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February 28, 1864: Beginning of the Kirkpatrick-Dahlgren Raid

Friday, February 28, AD 2014


Portrait of Colonel Ulric Dahlgren

One of the more hare-brained schemes of the Civil War, a cavalry raid towards Richmond with 4,000 Union troopers under Brigadier General Hugh Judson Kilpatrick, a reckless blustering officer fully deserving of his nickname “Kill-Cavalry”, began on February 28, 1864.  Colonel Ulric Dahlgren’s brigade was detailed to penetrate the Richmond defenses, ostensibly to free Union prisoners.  The raid ended in a complete fiasco on March 2, with 324 of the raiders killed or wounded, and 1000 taken prisoner.

Among the dead was Dahlgren.  The Confederates found two interesting documents on his body, including one that contained this sentence:

“The men must keep together and well in hand, and once in the city it must be destroyed and Jeff. Davis and Cabinet killed.”

The sentence was part of two pages written by Dahlgren, which appear to be instructions for his men.  The other document was a speech to his men which contained this sentence:

‘We hope to release the prisoners from Belle Island first & having seen them fairly started we will cross the James River into Richmond, destroying the bridges after us & exhorting the released prisoners to destroy & burn the hateful City & do not allow the Rebel Leader Davis and his traitorous crew to escape.’

The Confederates made huge propaganda hay out of this and were justifiably outraged.  Calls went out to hang the raiders, a call successfully resisted by General Robert E. Lee.  The Union denounced the alleged documents as  forgeries, but after the fall of Richmond, Secretary of War Stanton made certain that the documents were brought to him, and they were never seen again, although the Confederates had made photographs of them, so we know their contents.

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5 Responses to February 28, 1864: Beginning of the Kirkpatrick-Dahlgren Raid

  • It wasn’t until late 1864 that the Union cavalry could best the Confederates on a consistent basis. Wilson’s Raid in 1865 showed how devastating repeater-armed cavalry could be. A modern historian called it “the Yankee blitzkrieg.”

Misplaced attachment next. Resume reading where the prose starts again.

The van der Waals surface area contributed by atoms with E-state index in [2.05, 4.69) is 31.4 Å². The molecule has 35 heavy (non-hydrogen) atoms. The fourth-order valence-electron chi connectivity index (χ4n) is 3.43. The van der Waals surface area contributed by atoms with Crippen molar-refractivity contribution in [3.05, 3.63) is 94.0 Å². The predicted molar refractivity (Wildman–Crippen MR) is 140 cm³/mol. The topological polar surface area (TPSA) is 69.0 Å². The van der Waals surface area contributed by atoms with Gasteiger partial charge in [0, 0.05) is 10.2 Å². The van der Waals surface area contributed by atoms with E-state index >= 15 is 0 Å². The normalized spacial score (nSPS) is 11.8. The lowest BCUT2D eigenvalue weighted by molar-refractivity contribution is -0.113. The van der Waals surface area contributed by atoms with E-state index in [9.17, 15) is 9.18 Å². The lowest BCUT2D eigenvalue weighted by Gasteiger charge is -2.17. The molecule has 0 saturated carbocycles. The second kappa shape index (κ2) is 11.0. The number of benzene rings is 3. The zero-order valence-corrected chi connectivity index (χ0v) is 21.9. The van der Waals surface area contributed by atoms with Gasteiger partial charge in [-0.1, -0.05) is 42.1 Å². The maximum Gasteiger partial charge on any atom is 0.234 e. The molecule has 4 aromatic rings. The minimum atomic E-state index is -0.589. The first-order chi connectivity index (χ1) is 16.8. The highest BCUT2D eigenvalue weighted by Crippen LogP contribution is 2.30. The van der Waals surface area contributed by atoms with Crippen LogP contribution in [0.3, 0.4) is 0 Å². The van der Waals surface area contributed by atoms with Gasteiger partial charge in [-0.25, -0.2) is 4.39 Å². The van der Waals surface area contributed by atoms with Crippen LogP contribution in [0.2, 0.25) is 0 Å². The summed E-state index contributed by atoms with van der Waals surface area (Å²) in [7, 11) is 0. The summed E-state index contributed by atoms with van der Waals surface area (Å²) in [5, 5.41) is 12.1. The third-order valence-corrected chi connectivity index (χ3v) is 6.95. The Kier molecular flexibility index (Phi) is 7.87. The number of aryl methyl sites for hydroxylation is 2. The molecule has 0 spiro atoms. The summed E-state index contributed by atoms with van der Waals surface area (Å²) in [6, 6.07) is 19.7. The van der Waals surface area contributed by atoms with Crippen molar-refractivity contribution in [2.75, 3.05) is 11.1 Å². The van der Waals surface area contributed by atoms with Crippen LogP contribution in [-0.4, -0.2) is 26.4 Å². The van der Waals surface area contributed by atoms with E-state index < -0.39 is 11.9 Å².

• I think the attitude of Confederate cavalry to Union cavalry until quite late in the War was aptly summed up the song Old Unreconstructed by the late great Waylon Jennings:

  • I rode with old Jeb Stuart, and his band of Southern horse,
    And there never were no Yankees, who could meet us force to force.
    No they never did defeat us, but we never could evade,
    Their dirty foreign politics, and cowardly blockade.

    Well we hadn’t any powder, and we hadn’t any shot,
    And we hadn’t any money to buy what we ain’t got.
    So we rode our worn-out horses, and we ate on plain cornmeal,
    And we licked em where we caught em, with Southern guts and steel.

    We sunk the ship at Sumter, and we broke her plumb in two.
    We showed them bully Yankees, just what we aimed to do.
    At a little creek called Bull Run, we took their starry rag,
    To wipe our horses down with, and I ain’t here to brag.

    Well there aren’t as many left of us as rode out at the start,
    And then there are the weary, weak, and body sad of heart.
    We fought a fight to tell about and I am here to say,
    I’d climb my horse and follow Marse to hell come any day.

  • A common quip among Union infantry was, “I never saw a dead cavalryman.”

    Until Gettysburg. There, B/G’s Custer’s and Gregg’s cav stopped cold Wade Hampton’s cav behind the Union south/center on the third day. Meanwhile, Kill-cavalry mounted disastrous charges against the Rebels in the east/front. Thereafter, despite Kill-cavalry and a few other cav maniacs, the Union cavalry became an effective combat arm. The book, Custer Victorious, is an excellent read and details Union cav successes (mainly Custer, who fortuitously was not ordered on the Richmond raid) from Gettysburg to Appomatox.

    Coincidently, my son served in a cav outfuit in Afghanistan. They still have stetsons, sdatble calls and officers earn (unofficial) spurs (made from shell casings) in addition to their CIB’s. The officers are infantry or armor MOS. The enlisted soldiers are cavalry scouts. The org is reg’t, squadron (= batt.) and troop (= company), and platoon. A platoon is four up-armored Humvees, two with .50 cal MG; one an automatic grenade lauincher and one a TOW missile.

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PopeWatch: Pope Emeritus

Friday, February 28, AD 2014


John Allen, from his new perch as a Boston Globe columnist, notes recent actions taken in support of Pope Francis by the Pope Emeritus:


First, his closest aide and confidante, German Archbishop Georg Gänswein, gave an interview to the Reuters news agency on Feb. 9 in which he insisted there’s “a good feeling” between Francis and Benedict, and that the two men see one another often.

Second, Benedict XVI made a surprise appearance at a Feb. 22 consistory ceremony in which Francis elevated 19 new cardinals into the church’s most exclusive club, sitting in the front row and beaming during the event.

When Francis made his way over to wrap Benedict in a hug, the pope emeritus removed his white zucchetto, a skullcap that’s one of the symbols of the papal office — a small gesture that told insiders he was acknowledging Francis as the new boss.